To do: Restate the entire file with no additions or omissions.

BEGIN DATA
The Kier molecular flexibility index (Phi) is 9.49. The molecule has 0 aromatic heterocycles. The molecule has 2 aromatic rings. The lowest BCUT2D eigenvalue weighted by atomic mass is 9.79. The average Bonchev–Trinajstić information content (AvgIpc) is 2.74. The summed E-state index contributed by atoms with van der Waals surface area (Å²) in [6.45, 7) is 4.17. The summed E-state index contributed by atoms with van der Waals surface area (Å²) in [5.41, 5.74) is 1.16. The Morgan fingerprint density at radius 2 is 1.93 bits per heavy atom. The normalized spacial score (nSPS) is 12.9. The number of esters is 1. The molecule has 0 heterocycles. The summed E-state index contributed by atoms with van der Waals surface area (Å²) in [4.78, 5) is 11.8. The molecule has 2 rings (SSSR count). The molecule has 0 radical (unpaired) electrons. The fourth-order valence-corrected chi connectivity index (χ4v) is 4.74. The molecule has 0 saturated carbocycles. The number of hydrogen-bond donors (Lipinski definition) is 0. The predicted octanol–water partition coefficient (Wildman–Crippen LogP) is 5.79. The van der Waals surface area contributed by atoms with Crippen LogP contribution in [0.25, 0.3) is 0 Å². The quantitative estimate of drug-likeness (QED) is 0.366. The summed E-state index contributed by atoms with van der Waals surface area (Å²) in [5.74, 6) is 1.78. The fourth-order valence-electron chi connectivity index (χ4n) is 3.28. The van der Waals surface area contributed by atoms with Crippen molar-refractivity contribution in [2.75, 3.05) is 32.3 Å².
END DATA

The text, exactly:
The Kier molecular flexibility index (Phi) is 9.49. The molecule has 0 aromatic heterocycles. The molecule has 2 aromatic rings. The lowest BCUT2D eigenvalue weighted by atomic mass is 9.79. The average Bonchev–Trinajstić information content (AvgIpc) is 2.74. The summed E-state index contributed by atoms with van der Waals surface area (Å²) in [6.45, 7) is 4.17. The summed E-state index contributed by atoms with van der Waals surface area (Å²) in [5.41, 5.74) is 1.16. The Morgan fingerprint density at radius 2 is 1.93 bits per heavy atom. The normalized spacial score (nSPS) is 12.9. The number of esters is 1. The molecule has 0 heterocycles. The summed E-state index contributed by atoms with van der Waals surface area (Å²) in [4.78, 5) is 11.8. The molecule has 2 rings (SSSR count). The molecule has 0 radical (unpaired) electrons. The fourth-order valence-corrected chi connectivity index (χ4v) is 4.74. The molecule has 0 saturated carbocycles. The number of hydrogen-bond donors (Lipinski definition) is 0. The predicted octanol–water partition coefficient (Wildman–Crippen LogP) is 5.79. The van der Waals surface area contributed by atoms with Crippen LogP contribution in [0.25, 0.3) is 0 Å². The quantitative estimate of drug-likeness (QED) is 0.366. The summed E-state index contributed by atoms with van der Waals surface area (Å²) in [5.74, 6) is 1.78. The fourth-order valence-electron chi connectivity index (χ4n) is 3.28. The van der Waals surface area contributed by atoms with Crippen molar-refractivity contribution in [2.75, 3.05) is 32.3 Å².